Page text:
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      THE WISCONSIN RIVER.[12] "En ce voyage, il nous a fallu tous commencer par ces experiences porter la Croix que Nostre Seigneur nous presente pour son honneur, et pour le salut de ces pauures Barbares. Certes ie me suis trouu quelquesfois si las, que le corps n'en pouuoit plus. Mais d'ailleurs mon ame ressentoit de tres-grands contentemens, considerant que ie souffrois pour Dieu: nul ne le s?ait, s'il ne l'experimente. Tous n'en ont pas est quittes si bon march."Brbeuf, Relation des Hurons, 1635, 26.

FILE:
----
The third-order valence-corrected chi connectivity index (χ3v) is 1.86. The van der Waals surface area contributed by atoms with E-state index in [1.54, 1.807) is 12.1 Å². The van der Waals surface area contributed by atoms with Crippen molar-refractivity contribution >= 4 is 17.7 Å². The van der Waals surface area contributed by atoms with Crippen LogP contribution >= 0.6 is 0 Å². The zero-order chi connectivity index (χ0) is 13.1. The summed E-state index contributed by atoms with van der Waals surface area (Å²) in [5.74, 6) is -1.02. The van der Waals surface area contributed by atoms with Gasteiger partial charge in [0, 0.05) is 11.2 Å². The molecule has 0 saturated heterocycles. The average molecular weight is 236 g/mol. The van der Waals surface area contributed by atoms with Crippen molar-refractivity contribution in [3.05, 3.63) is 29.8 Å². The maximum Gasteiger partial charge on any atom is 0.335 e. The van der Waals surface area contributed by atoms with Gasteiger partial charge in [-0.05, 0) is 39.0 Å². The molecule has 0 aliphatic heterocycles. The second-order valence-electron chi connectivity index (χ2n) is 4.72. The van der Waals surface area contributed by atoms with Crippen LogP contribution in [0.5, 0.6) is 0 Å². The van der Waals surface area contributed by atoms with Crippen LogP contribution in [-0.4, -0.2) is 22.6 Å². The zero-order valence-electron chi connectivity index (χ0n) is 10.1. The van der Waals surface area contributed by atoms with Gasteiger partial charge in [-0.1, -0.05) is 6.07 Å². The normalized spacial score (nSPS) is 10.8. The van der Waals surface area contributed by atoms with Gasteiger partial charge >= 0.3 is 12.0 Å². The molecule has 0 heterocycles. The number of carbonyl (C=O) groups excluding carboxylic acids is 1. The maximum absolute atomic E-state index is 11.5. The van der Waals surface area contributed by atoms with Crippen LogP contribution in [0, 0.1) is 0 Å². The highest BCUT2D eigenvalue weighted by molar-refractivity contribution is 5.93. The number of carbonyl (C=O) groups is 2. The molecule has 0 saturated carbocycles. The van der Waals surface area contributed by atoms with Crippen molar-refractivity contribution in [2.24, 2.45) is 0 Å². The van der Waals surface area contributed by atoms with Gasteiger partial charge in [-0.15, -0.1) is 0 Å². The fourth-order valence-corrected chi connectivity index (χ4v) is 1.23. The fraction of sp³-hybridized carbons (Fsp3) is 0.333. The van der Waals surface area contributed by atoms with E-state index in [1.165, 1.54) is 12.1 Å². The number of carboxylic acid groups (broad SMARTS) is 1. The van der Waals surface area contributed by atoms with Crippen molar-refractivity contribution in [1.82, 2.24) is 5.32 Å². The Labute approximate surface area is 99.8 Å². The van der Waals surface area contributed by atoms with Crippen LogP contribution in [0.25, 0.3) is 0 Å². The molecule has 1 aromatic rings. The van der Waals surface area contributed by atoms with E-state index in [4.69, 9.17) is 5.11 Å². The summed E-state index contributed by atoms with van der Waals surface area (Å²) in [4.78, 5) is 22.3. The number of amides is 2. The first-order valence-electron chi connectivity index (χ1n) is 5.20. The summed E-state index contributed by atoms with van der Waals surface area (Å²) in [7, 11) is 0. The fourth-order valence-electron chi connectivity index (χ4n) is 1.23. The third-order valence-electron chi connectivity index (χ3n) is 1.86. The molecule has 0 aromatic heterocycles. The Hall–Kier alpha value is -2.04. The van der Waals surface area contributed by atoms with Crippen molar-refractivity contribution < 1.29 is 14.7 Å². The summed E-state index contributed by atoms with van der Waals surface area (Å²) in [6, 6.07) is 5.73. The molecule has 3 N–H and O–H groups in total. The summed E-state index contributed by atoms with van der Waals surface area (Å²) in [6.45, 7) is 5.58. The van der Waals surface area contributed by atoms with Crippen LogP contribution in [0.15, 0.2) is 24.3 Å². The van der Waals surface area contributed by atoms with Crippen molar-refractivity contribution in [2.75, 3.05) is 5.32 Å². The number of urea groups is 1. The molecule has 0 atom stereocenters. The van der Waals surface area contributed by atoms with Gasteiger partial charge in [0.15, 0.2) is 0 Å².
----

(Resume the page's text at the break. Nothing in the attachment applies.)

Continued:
Tonty, with admirable fidelity and courage, had done all in the power of man to protect the allies of Canada against their ferocious assailants; and he thought it unwise to persist further in a course which could lead to no good, and which would probably end in the destruction of the whole party. He embarked in a leaky canoe with Membr, Ribourde, Boisrondet, and the remaining two men, and began to ascend the river. After paddling about five leagues, they landed to dry their baggage and repair their crazy vessel; when Father Ribourde, breviary in hand, strolled across the sunny meadows for an hour of meditation among the neighboring groves. Evening approached, and he did not return. Tonty, with one of the men, went to look for him, and, following his tracks, presently discovered those of a band of Indians, who had apparently seized or murdered him. Still, they did not despair. They fired their guns to guide him, should he still be alive; built a huge fire by the bank, and then, crossing the river, lay watching it from the other side. At midnight, they saw the figure of a man hovering around the blaze; then many more appeared, but Ribourde was not among them. In truth, a band of Kickapoos, enemies of the Iroquois, about whose camp they had [Pg 234] been prowling in quest of scalps, had met and wantonly murdered the inoffensive old man. They carried his scalp to their village, and danced round it in triumph, pretending to have taken it from an enemy. Thus, in his sixty-fifth year, the only heir of a wealthy Burgundian house perished under the war-clubs of the savages for whose salvation he had renounced station, ease, and affluence.[192] to marry. The total number of girls sent from 1665 to 1673,